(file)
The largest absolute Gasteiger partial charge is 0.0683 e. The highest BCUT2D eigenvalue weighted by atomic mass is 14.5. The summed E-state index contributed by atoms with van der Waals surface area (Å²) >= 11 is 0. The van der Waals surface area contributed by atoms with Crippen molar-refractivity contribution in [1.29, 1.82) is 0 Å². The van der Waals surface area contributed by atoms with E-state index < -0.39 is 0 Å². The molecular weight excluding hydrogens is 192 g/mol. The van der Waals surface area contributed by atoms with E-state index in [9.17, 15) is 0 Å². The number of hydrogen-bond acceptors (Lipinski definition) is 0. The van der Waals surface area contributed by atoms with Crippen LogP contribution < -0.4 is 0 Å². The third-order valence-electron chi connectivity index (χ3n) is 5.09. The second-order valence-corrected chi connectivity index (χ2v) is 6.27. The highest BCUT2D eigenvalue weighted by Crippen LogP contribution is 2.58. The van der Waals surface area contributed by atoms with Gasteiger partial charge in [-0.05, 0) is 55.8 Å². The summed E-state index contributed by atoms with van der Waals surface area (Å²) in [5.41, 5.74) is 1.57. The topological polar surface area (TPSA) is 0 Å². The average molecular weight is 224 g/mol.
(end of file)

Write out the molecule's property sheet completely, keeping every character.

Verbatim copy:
The largest absolute Gasteiger partial charge is 0.0683 e. The highest BCUT2D eigenvalue weighted by atomic mass is 14.5. The summed E-state index contributed by atoms with van der Waals surface area (Å²) >= 11 is 0. The van der Waals surface area contributed by atoms with Crippen molar-refractivity contribution in [1.29, 1.82) is 0 Å². The van der Waals surface area contributed by atoms with E-state index < -0.39 is 0 Å². The molecular weight excluding hydrogens is 192 g/mol. The van der Waals surface area contributed by atoms with E-state index in [9.17, 15) is 0 Å². The number of hydrogen-bond acceptors (Lipinski definition) is 0. The van der Waals surface area contributed by atoms with Crippen LogP contribution < -0.4 is 0 Å². The third-order valence-electron chi connectivity index (χ3n) is 5.09. The second-order valence-corrected chi connectivity index (χ2v) is 6.27. The highest BCUT2D eigenvalue weighted by Crippen LogP contribution is 2.58. The van der Waals surface area contributed by atoms with Gasteiger partial charge in [-0.05, 0) is 55.8 Å². The summed E-state index contributed by atoms with van der Waals surface area (Å²) in [5.41, 5.74) is 1.57. The topological polar surface area (TPSA) is 0 Å². The average molecular weight is 224 g/mol.